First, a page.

‘He never apologised’: Peter Shilton refuses to forgive Diego Maradona for ‘Hand of God’ goal after his death

Former England captain accuses Argentina great of having ‘no sportsmanship’ and reveals they never spoke again in the 34 years since the famous 1986 World Cup quarter-final

Jack de Menezes
Sports News Correspondent
Thursday 26 November 2020 08:51 GMT
Diego Maradona has passed away aged 60
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Former England goalkeeper Peter Shilton has hit out at Diego Maradona for “never apologising” for his 1986 ‘Hand of God’ goal, fewer than 24 hours since his death.

The Argentine football great suffered cardiac arrest on Wednesday at his home in Tigres, north of Buenos Aires, with the news triggering an outpouring of emotion and tributes from players past and present as well as fans of the game.

The news triggered memories of Maradona’s incredible career, not least the triumphant 1986 World Cup campaign that saw the inspiring forward lead his nation to glory in Mexico. Along the way, Argentina knocked England out of the quarter-finals in a famous 2-1 victory that featured two moments that came to define Maradona - the first being his ‘Hand of God’ goal in which he used his hand to punch the ball over the head of Shilton, and the second his mesmerising run from halfway to beat five England players before finishing past the goalkeeper using only his left foot.

However, despite the tributes flooding in for Maradona, Shilton was unable to let the opening goal go as it still irks him 34 years later.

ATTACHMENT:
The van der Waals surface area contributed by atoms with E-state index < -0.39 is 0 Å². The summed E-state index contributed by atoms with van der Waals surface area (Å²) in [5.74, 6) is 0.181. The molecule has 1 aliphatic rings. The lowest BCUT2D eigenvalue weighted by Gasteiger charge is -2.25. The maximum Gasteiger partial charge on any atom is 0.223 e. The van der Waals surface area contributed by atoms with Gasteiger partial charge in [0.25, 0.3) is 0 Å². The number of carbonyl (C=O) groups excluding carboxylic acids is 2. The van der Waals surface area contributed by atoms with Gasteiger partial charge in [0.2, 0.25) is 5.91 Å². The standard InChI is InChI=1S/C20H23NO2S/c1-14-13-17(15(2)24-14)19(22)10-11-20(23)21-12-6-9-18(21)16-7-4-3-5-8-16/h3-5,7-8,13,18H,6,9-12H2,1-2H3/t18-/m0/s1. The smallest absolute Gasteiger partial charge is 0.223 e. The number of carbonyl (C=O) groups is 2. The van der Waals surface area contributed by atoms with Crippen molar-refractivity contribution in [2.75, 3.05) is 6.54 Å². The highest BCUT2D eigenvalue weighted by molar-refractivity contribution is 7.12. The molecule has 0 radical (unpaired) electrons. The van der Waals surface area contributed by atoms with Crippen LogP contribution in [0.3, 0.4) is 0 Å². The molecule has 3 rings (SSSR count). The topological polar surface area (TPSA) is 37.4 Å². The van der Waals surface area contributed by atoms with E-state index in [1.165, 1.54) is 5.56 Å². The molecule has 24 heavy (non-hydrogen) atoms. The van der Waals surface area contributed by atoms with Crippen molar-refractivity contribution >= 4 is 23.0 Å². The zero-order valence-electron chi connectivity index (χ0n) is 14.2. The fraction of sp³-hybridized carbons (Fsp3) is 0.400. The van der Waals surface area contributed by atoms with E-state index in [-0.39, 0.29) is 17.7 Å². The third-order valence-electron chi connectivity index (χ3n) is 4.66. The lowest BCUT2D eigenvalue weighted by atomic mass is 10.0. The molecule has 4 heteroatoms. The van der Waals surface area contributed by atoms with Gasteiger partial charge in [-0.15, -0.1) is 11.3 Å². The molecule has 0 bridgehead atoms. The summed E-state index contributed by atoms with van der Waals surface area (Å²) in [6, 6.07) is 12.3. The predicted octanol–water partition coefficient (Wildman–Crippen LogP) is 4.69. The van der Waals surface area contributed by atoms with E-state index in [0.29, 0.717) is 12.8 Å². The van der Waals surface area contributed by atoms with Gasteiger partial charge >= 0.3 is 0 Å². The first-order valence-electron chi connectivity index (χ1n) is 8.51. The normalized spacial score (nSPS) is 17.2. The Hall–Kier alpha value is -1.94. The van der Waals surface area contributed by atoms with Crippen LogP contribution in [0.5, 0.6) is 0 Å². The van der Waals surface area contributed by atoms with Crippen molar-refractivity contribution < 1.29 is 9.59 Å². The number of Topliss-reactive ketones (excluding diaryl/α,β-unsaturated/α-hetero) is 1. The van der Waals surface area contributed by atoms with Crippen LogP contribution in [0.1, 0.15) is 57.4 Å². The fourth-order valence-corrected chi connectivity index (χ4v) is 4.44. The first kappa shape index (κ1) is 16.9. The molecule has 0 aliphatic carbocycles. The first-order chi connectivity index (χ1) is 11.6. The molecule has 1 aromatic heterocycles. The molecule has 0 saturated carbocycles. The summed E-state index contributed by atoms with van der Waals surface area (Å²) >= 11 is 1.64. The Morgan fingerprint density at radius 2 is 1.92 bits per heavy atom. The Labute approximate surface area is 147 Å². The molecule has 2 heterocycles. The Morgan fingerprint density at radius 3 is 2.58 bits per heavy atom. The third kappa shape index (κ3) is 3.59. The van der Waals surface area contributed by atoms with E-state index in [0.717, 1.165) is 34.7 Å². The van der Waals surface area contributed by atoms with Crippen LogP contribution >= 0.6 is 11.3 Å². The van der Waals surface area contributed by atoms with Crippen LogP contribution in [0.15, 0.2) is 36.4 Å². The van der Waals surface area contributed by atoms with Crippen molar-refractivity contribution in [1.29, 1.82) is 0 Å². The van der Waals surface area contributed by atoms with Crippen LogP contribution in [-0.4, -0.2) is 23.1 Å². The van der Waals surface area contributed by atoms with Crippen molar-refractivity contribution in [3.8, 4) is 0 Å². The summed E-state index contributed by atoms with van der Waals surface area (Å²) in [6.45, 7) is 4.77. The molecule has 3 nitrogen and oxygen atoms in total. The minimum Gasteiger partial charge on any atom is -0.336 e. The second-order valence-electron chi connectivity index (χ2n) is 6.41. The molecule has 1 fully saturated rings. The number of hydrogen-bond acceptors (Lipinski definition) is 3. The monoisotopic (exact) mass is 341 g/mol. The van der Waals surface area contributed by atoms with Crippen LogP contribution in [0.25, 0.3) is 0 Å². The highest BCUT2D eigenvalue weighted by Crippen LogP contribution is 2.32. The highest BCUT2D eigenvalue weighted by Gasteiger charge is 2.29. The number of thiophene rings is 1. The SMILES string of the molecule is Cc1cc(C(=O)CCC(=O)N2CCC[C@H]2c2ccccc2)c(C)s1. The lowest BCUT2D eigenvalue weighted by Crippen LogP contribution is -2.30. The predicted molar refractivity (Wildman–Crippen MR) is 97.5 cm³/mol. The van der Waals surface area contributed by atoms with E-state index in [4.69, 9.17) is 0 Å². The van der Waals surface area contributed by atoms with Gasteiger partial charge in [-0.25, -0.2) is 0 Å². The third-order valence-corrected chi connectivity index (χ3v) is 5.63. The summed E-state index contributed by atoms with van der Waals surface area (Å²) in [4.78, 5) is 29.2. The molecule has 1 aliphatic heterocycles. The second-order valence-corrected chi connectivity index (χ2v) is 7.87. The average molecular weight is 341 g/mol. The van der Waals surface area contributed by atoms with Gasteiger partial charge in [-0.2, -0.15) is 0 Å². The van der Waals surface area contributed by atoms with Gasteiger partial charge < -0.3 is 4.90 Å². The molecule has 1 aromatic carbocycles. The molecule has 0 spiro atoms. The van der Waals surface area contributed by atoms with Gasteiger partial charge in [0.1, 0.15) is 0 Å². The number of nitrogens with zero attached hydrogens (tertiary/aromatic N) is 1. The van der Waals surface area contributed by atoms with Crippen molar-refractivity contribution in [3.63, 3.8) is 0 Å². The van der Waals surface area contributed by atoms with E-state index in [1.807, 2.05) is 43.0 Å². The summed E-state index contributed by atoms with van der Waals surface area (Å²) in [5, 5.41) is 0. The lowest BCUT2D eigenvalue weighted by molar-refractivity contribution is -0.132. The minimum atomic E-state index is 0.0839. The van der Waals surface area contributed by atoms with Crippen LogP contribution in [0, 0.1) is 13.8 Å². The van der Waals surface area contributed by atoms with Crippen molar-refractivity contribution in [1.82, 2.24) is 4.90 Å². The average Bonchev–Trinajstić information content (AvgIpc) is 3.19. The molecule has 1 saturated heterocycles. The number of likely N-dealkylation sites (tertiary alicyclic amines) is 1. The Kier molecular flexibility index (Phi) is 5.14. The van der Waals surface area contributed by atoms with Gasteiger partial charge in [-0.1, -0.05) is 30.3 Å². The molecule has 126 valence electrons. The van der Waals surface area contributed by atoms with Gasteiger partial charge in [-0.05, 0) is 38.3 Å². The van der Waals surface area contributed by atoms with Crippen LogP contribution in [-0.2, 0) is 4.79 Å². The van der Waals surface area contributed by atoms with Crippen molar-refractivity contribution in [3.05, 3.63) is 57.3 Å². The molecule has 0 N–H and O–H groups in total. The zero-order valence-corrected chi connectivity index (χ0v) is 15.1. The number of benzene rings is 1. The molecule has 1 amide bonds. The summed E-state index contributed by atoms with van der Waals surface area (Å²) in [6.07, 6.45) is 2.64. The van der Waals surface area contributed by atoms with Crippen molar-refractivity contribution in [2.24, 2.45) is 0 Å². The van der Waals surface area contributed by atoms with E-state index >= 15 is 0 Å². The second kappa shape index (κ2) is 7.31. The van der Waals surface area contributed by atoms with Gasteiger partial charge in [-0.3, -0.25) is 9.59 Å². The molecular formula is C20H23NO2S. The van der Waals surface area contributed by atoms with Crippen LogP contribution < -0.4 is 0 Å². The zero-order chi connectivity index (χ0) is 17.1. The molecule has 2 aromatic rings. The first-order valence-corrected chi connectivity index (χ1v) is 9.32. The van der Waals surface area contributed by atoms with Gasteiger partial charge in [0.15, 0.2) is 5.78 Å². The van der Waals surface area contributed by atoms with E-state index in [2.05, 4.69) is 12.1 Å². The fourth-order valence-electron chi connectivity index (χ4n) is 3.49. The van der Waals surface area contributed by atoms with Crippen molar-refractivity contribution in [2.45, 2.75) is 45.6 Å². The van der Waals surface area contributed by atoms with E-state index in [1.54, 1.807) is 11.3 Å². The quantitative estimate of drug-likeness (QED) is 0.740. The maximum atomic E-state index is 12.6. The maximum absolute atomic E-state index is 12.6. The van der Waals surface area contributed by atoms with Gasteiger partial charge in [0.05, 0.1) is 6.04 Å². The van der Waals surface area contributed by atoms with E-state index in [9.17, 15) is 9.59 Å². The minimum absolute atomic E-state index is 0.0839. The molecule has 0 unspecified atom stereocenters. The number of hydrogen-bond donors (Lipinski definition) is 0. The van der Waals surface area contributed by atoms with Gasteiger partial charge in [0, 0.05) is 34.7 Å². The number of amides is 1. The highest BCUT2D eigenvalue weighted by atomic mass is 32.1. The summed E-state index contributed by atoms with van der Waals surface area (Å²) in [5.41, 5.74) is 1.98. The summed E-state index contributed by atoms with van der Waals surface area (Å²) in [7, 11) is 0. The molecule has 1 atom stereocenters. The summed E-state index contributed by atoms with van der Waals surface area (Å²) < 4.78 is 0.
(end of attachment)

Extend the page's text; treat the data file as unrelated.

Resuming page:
READ MORE: Time for English football to let Maradona’s dark arts go

“My life has long been linked with that of Diego Maradona — and not in the way I would have liked,” Shilton wrote in the Daily Mail.

“But I am saddened to hear of his passing at such a young age. He was undoubtedly the greatest player I ever faced and my thoughts are with his family.”

Recalling the 1986 quarter-final, Shilton said: "None of us expected what happened next. How could we? He challenged me for a high, looping ball, but knew he wouldn't get it with his head, so he punched it into the net. A clear offence. Cheating.

“As he ran away to celebrate he even looked back twice, as if waiting for the referee's whistle. He knew what he had done. Everybody did — apart from the referee and two linesmen.”

Although Maradona would come to be known for blatantly cheating and getting away with it, he was also fondly remembered for what he did four minutes later by scoring the ‘Goal of the Century’ to put Argentina 2-0 ahead. Gary Lineker managed to pull a goal back for England in the final 10 minutes but their World Cup exit was confirmed soon after, and the captain on the day Shilton believes that without the first goal, Maradona would never have scored the second.

Maradona scores the ‘Hand of God’ goal in 1986
Maradona scores the ‘Hand of God’ goal in 1986 (Getty)

“I don't care what anybody says, it won the game for Argentina,” he added. “He scored a brilliant second almost immediately, but we were still reeling from what had happened minutes earlier.

“For the first time in the game, we let him get a run on us and he scored. It was a great goal but we were in no doubt — without the first goal he would not have scored the second.”

Shilton never spoke to Maradona again after that in the 42 years that followed until his death on Wednesday, despite several attempts to have them appear on television together. England’s most-capped player in history said that he would only appear with the Argentine if he gave an indication that he would apologise, but it never arrived.

“What I don't like is that he never apologised,” said Shilton. “Never at any stage did he say he had cheated and that he would like to say sorry. Instead, he used his 'Hand of God' line.

“That wasn't right. It seems he had greatness in him but sadly no sportsmanship.”

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